EDIT:

I found a thread where they talk about these two books, looks like the one Jay08 recommends is better.

http://www.productdesignforums.com/index.php?showtopic=7718

Share this post


Link to post
Share on other sites

There is only one book worth considering:

 

Presentation Techniques by Dick Powell. This has been around a while but it is still the best from a master of the art (Dick is the Powell from design consultants Seymour Powell).

 

Available from Amazon and all good bookshops. You will not be disappointed.

Share this post


Link to post
Share on other sites
Guest Jay08

The Dick POwell one is a bit date actually and doesnt emcompass modern media...Useful but there are better ones!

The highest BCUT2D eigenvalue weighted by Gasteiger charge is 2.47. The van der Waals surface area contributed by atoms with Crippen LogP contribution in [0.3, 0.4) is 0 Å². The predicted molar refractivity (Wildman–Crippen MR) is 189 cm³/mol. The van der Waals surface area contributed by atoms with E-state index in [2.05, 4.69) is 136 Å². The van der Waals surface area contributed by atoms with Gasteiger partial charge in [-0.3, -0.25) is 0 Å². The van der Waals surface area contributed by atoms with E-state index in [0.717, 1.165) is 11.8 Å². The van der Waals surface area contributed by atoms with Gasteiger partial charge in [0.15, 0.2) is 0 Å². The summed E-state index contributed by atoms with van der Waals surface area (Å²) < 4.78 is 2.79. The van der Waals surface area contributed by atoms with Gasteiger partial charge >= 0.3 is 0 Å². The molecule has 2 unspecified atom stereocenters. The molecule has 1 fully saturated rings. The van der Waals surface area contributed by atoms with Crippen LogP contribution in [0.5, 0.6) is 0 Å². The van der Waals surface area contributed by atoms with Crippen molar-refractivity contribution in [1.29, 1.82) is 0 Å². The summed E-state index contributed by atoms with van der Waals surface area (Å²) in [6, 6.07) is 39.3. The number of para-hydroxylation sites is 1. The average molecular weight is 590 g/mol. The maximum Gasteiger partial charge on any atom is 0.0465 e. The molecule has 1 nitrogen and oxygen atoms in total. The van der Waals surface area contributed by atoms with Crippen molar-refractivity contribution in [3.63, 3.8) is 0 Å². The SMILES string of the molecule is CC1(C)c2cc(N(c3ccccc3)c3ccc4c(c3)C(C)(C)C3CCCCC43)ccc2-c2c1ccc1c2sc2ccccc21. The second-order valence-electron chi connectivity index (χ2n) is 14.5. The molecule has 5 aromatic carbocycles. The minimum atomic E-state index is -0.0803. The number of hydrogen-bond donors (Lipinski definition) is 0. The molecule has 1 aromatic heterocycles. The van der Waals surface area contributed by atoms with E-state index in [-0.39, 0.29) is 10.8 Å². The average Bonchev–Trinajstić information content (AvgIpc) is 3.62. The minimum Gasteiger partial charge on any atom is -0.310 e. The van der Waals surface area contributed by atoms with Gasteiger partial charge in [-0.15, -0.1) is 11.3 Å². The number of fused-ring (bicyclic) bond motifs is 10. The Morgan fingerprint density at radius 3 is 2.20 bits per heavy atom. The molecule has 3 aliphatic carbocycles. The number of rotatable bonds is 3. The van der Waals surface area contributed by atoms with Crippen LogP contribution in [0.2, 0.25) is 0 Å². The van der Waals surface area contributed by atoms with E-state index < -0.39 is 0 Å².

Share this post


Link to post
Share on other sites

I thought the question was - recommend a good book that shows me how to use markers? By modern media I assume you mean Photoshop and Painter? The principles are exactly the same so in that respect the book is just as relevant. Another good one is the Alan Pipes book Drawing for Designers, which does cover up to date techniques...

Share this post


Link to post
Share on other sites
Guest katerina

hey i have design sketching and the sketching:drawing tecniques for product designers

i recomment the one SKETCHES : DRAWING TECNIQUES FOR PRODUCT DESIGNERS IS BEST .

Share this post


Link to post
Share on other sites